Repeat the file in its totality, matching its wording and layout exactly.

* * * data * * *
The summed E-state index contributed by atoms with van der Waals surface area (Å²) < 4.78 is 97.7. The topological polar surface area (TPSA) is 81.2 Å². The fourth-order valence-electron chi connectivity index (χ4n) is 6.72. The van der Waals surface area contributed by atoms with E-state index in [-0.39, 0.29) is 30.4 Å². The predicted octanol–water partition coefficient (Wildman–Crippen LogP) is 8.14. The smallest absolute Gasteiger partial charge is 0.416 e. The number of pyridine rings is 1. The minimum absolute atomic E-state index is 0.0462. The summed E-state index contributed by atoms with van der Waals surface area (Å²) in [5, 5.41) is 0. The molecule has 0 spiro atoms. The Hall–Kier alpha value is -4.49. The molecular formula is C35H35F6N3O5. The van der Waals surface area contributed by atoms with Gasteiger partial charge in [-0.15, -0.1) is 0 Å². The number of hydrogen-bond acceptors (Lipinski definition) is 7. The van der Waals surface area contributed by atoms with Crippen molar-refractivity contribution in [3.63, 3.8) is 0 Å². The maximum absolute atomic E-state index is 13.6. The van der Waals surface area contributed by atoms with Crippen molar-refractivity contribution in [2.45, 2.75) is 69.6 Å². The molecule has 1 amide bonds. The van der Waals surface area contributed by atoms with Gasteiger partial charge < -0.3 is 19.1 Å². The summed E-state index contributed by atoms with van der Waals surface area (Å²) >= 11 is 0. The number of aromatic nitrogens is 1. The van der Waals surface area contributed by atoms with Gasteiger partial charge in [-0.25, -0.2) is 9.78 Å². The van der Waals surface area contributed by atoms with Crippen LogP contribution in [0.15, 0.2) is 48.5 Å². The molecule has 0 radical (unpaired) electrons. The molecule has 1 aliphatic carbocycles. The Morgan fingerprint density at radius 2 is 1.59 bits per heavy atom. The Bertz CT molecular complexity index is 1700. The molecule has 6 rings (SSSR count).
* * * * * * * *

The summed E-state index contributed by atoms with van der Waals surface area (Å²) < 4.78 is 97.7. The topological polar surface area (TPSA) is 81.2 Å². The fourth-order valence-electron chi connectivity index (χ4n) is 6.72. The van der Waals surface area contributed by atoms with E-state index in [-0.39, 0.29) is 30.4 Å². The predicted octanol–water partition coefficient (Wildman–Crippen LogP) is 8.14. The smallest absolute Gasteiger partial charge is 0.416 e. The number of pyridine rings is 1. The minimum absolute atomic E-state index is 0.0462. The summed E-state index contributed by atoms with van der Waals surface area (Å²) in [5, 5.41) is 0. The molecule has 0 spiro atoms. The Hall–Kier alpha value is -4.49. The molecular formula is C35H35F6N3O5. The van der Waals surface area contributed by atoms with Gasteiger partial charge in [-0.15, -0.1) is 0 Å². The number of hydrogen-bond acceptors (Lipinski definition) is 7. The van der Waals surface area contributed by atoms with Crippen molar-refractivity contribution in [3.63, 3.8) is 0 Å². The maximum absolute atomic E-state index is 13.6. The van der Waals surface area contributed by atoms with Crippen molar-refractivity contribution in [2.45, 2.75) is 69.6 Å². The molecule has 1 amide bonds. The van der Waals surface area contributed by atoms with Gasteiger partial charge < -0.3 is 19.1 Å². The summed E-state index contributed by atoms with van der Waals surface area (Å²) >= 11 is 0. The number of aromatic nitrogens is 1. The van der Waals surface area contributed by atoms with Gasteiger partial charge in [-0.25, -0.2) is 9.78 Å². The van der Waals surface area contributed by atoms with Crippen LogP contribution in [0.15, 0.2) is 48.5 Å². The molecule has 0 radical (unpaired) electrons. The molecule has 1 aliphatic carbocycles. The Morgan fingerprint density at radius 2 is 1.59 bits per heavy atom. The Bertz CT molecular complexity index is 1700. The molecule has 6 rings (SSSR count).